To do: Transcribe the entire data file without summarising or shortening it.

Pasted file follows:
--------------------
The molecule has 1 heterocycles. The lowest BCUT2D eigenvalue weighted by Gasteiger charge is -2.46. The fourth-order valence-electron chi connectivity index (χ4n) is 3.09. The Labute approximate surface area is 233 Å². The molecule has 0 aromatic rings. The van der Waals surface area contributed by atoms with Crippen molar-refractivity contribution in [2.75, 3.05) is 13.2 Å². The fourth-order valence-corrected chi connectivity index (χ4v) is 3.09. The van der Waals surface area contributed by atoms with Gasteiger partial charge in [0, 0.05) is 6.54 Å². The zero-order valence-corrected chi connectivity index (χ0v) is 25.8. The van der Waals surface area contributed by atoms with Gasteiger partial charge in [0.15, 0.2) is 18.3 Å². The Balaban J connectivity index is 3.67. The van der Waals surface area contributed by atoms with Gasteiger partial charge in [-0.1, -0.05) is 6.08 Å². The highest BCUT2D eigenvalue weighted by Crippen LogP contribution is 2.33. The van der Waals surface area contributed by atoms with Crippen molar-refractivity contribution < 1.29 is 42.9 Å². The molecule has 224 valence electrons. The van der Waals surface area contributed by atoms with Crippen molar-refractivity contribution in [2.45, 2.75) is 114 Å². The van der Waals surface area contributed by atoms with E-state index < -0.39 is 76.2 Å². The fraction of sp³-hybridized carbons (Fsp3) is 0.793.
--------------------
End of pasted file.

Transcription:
The molecule has 1 heterocycles. The lowest BCUT2D eigenvalue weighted by Gasteiger charge is -2.46. The fourth-order valence-electron chi connectivity index (χ4n) is 3.09. The Labute approximate surface area is 233 Å². The molecule has 0 aromatic rings. The van der Waals surface area contributed by atoms with Crippen molar-refractivity contribution in [2.75, 3.05) is 13.2 Å². The fourth-order valence-corrected chi connectivity index (χ4v) is 3.09. The van der Waals surface area contributed by atoms with Gasteiger partial charge in [0, 0.05) is 6.54 Å². The zero-order valence-corrected chi connectivity index (χ0v) is 25.8. The van der Waals surface area contributed by atoms with Gasteiger partial charge in [0.15, 0.2) is 18.3 Å². The Balaban J connectivity index is 3.67. The van der Waals surface area contributed by atoms with Gasteiger partial charge in [-0.1, -0.05) is 6.08 Å². The highest BCUT2D eigenvalue weighted by Crippen LogP contribution is 2.33. The van der Waals surface area contributed by atoms with Crippen molar-refractivity contribution < 1.29 is 42.9 Å². The molecule has 224 valence electrons. The van der Waals surface area contributed by atoms with Crippen molar-refractivity contribution in [2.45, 2.75) is 114 Å². The van der Waals surface area contributed by atoms with E-state index < -0.39 is 76.2 Å². The fraction of sp³-hybridized carbons (Fsp3) is 0.793.